“I forgot my umbrella.” She said, pointing down next to the chair I had been sitting in.
I was paralyzed, partly with fear from having been discovered next to a stranger’s open grave and partly because I was always awkward around women, especially women this pretty. Except for Tanner, – she was the one exception, the one woman that I didn’t feel the need to try to be something other than myself.
When I didn’t move, the woman reached down and retrieved the umbrella resting near my feet. “Did you know my father well?” the women asked.
“No, not well.” I replied.
The woman nodded her head.
“Neither did I.”
This seemed a very personal thing to tell a stranger and now I was really unsure of what to do.
“It was a nice ceremony though – very… pretty.” This was all I could think of.
“Yes it was.” The woman looked around the cemetery. “I’ve always liked the fall. The changing colors, it’s so beautiful.”
She picked up a bright red leaf sitting on the chair next to her. She held it by its stem and twirled the leaf by rolling the stem between her finger and thumb. “I wish the leaves always looked like this.”
I was trying to think of something appropriate to say and blurted out the first nearly relevant thing that came to my mind. “They do!”
The women gave me a puzzled look.
“The leaves – they’re always that color. Each leaf is red or yellow or orange, but you just can’t see the color through all the green chlorophyll. When the cold weather starts, the tree prepares for winter by drawing the chlorophyll back in to the trunk, and that exposes the color that was always there.”
The women smiled at me. This time, her smile was not sad.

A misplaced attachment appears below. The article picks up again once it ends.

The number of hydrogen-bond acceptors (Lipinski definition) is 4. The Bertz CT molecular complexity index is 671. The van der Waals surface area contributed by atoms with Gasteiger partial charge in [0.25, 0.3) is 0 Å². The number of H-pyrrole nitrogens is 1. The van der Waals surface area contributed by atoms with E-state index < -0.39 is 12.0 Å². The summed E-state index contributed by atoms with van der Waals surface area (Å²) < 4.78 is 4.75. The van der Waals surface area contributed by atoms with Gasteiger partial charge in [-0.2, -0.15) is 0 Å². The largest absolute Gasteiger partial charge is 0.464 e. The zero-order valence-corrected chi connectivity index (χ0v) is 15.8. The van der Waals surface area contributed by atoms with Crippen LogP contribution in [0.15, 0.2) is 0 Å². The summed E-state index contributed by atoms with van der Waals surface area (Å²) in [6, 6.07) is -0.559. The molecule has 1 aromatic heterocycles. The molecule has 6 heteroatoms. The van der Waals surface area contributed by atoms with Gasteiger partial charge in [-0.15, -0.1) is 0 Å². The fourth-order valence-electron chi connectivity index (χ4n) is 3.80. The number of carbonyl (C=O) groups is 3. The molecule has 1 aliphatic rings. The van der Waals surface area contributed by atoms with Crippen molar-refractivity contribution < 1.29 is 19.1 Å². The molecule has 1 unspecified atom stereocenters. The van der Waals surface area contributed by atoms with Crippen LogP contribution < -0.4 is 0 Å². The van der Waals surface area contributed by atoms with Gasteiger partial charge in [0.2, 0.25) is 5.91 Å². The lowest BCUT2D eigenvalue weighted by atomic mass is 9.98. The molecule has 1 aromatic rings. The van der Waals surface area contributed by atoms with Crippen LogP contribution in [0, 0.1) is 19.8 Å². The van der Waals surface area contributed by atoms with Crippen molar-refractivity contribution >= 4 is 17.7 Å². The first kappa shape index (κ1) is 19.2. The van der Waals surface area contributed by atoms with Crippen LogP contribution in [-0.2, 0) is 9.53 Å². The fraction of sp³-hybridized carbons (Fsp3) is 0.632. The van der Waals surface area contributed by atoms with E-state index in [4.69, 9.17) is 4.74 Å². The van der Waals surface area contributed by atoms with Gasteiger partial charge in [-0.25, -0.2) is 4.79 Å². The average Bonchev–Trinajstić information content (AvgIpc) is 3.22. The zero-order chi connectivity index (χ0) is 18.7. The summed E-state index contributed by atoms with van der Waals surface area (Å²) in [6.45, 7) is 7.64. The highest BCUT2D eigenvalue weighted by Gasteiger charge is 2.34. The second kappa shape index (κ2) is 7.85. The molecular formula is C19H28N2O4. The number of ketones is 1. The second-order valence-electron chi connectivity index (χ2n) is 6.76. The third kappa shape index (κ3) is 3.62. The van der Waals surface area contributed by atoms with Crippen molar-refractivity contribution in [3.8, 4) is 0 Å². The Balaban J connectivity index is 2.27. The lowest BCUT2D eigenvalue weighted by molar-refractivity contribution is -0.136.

“Then the leaf… dies, and falls off,” I added, realizing that I should have stopped while I was ahead.
“Well, it’s too bad we don’t get to see its true colors until its life is over.” Her sadness seemed to return, but then she added, “But I’m glad it makes that last effort. It’d be a shame if it died without at least giving us a glimpse.”
After an awkward pause, the woman gestured toward the other guests milling next to their cars and said, “Well, I better get back. Are you going?”
I was enjoying talking to this woman, uncomfortable though it was. I almost forgot that I was in a cemetery. I had forgotten what Dr. Maddox had said. The reality though, was that I had more in common with the residents of the cemetery than with those who attended the service.
“No, there’s someone else here I need to visit.”
“Well it was nice meeting you. And it was very informative,” said the woman, flashing a charming smile.
In a different place, with different circumstances, and if I were a different man, I might have asked her to coffee or dinner. instead, I smiled and nodded slightly. She extended the leaf she was holding to me, and I took it.
I looked at the leaf in my hand and then up at her as she walked down the hill toward the waiting group. I absently slid the leaf between the pages of the journal and walked away in the opposite direction.
Life in Sixty-Four Square Feet
©Copyright 2015, Mitch Lavender
Rubik’s Cube® used by permission of Rubiks Brand Ltd. www.rubiks.com
This is a work of fiction. Names, characters, places and incidents are solely the product of the author’s imagination and/or are used fictitiously, though reference may be made to actual historical events or existing locations. Any resemblance to actual persons, living, dead or undead, business establishments, events or locales is entirely coincidental.